My friend and colleague Tricia was violently murdered on Christmas day. I was having dinner with a house full of relatives, kids running amok, laughter, presents, wine. She was being abducted, raped, and strangled after what was apparently a fluke encounter with a deranged person recently released from prison.
There was a police bulletin before they found her, describing the "Plant More Plants" bumper sticker on her car. I know that sticker. I know that car.
They held up a white sheet around her car when they found her beneath some bags on the floorboard. I saw that on the news, and I will never forget it.
This is not the plot of a dark thriller mystery; it is painfully, really real.
Tricia was a sparkling person. She was magnetic in the way that’s difficult to explain. It’s hard, reading all of the lovely things being written about her because they sound so much like what everyone says about everyone when they die. “A light gone out too soon.” “A beautiful, caring person.” “Someone who lived boldly.” On and on, like in this Washington Post article. The phrases are trite and overused, but they are also deeply true.
Tricia was all of those things.
She should not be dead. She should have made it to Christmas dinner with the pie and the Brussel sprouts she had made.
This picture describes her well. She was just exactly like this. Open, friendly, clear, quirky, direct, precise. She was someone you wanted to know.
She had rock solid boundaries. She could and would call out bullshit, and did it in a way that was firm but somehow not aggressive. She wasn’t having any of your crap, but she wasn’t having it in the kindest way possible.
I see her face in the news, on social media, and every time I say to myself, “Oh, there’s Tricia!” like I might tell her I saw her on the news next time I see her. This lasts for part of a second and then it hits me again what has happened. I won’t see her again. We won’t discuss this later.
I do this repeatedly, multiple times a minute sometimes, as I scroll through the posts on Twitter or Facebook and see her smiling face. Casual pictures I remember her posting on Facebook are now associated with international news stories.
I feel sick to my stomach.
My mind truly cannot hold on to the fact that she died a violent death, and I am living in a horrifying Groundhog Day scenario where I remember over and over again what we know about the circumstances.
Part of me wishes I had not read about what happened to her. I wish I didn’t know and didn’t have to think about how awful her final minutes (hours? Oh my god) must have been. Part of me feels obligated not to look away.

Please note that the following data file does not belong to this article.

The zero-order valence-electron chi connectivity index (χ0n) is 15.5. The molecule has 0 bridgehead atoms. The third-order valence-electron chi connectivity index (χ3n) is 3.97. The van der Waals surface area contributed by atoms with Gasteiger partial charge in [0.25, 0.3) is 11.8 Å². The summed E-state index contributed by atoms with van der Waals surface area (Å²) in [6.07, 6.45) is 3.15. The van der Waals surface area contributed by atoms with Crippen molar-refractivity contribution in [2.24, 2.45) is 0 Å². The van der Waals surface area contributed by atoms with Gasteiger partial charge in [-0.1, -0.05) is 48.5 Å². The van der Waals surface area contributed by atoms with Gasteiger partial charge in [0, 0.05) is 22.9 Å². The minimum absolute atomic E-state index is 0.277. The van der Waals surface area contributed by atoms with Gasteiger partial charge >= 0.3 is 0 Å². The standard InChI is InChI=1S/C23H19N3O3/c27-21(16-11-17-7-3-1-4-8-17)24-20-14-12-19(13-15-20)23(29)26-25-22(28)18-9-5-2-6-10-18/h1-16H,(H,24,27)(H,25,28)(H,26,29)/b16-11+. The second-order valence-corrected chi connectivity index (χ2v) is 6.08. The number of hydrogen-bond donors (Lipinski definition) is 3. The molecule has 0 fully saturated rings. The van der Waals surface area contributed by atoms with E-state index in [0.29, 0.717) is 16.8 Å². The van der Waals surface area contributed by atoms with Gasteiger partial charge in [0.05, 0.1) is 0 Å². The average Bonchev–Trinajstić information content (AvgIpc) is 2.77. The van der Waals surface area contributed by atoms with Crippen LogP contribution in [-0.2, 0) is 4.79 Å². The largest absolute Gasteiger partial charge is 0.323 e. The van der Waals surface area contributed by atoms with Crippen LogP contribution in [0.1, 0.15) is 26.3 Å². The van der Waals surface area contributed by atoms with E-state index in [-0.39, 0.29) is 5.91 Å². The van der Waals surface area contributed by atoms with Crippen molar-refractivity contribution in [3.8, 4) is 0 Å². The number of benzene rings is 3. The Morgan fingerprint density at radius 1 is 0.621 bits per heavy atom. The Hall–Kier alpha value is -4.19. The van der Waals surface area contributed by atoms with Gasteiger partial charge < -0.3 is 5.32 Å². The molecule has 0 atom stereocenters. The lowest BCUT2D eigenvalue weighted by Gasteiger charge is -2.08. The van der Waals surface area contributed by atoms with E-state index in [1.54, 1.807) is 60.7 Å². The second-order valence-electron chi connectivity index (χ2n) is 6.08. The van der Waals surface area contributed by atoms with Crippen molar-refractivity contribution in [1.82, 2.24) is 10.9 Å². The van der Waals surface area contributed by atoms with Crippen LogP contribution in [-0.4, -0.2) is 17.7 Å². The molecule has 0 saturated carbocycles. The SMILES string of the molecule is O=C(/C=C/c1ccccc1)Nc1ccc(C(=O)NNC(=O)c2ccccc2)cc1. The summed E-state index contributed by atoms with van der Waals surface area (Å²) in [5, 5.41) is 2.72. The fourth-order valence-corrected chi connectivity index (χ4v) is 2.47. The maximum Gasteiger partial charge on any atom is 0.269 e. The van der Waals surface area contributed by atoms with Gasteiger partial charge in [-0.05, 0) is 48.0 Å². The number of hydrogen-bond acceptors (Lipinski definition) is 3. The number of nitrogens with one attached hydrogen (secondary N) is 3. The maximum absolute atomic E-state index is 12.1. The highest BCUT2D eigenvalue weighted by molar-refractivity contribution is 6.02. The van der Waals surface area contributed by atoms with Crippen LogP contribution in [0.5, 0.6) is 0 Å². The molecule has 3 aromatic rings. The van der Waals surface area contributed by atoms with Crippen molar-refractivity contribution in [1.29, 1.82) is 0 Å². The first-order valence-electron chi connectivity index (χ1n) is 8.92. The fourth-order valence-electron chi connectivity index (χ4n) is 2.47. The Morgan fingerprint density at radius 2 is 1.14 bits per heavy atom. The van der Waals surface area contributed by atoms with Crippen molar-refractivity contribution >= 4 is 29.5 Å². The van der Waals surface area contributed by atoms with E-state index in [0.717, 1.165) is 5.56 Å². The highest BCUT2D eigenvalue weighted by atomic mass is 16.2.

The weight of that knowledge will change me - and others, I suspect.
I also feel so acutely now how our culture is set up to blame the victim. I see headlines that read, “Suspect says that Tricia McCauley offered him a ride.” The implication is there: she brought this on herself.
THE SUSPECT ALSO SAID THAT THEY VOLUNTARILY HAD SEX AND THAT SHE THEN COMMITTEED SUICIDE BY HANGING HERSELF IN THE BACK OF HER TINY CAR (after binding her own legs with a seatbelt, I guess), ASSHOLES. How is this a headline? Why are you reporting this as if it’s true? Or as if that would be a factor that might somehow explain what happened to her?
I see the comments “This is what happens when a woman walks alone at night.” “This is what happens when new DC residents gentrify areas and don’t understand how unsafe they are.” Etc. WAS she walking alone at night, given that she appears to have been driving her car on her way to a dinner party in the late afternoon? Are you still a new resident if you’ve lived in DC for almost 30 years? Are we saying that new residents should expect to be abducted and murdered and that somehow their newness is to blame? Why do I have to explain how this is not acceptable?
There are also the awful tagalong thoughts. 1) I can’t help her/I couldn’t help her, and 2) It could just as easily have been me. These are heavy weights to bear and nearly impossible to shake. The violence is so starkly, horribly real and so close that I can’t suppress them.
I don’t know how self-care works in this situation. There are children to be tended, emails pouring in, meals – so many meals. All of the normal things. There are the usual "taking care of you" suggestions: sleep, cry, talk, nourish yourself, yoga, tea. And there is also the reality that sometimes these things are not possible or not enough.
I’m posting this here because I needed to get it down, with the idea that writing about it will help. Maybe it will. If you are also struggling with this, I hope you can see that you are not alone. In the coming days, months, years, I hope we'll help each other remember Tricia in all of her beauty.
I feel her absence keenly.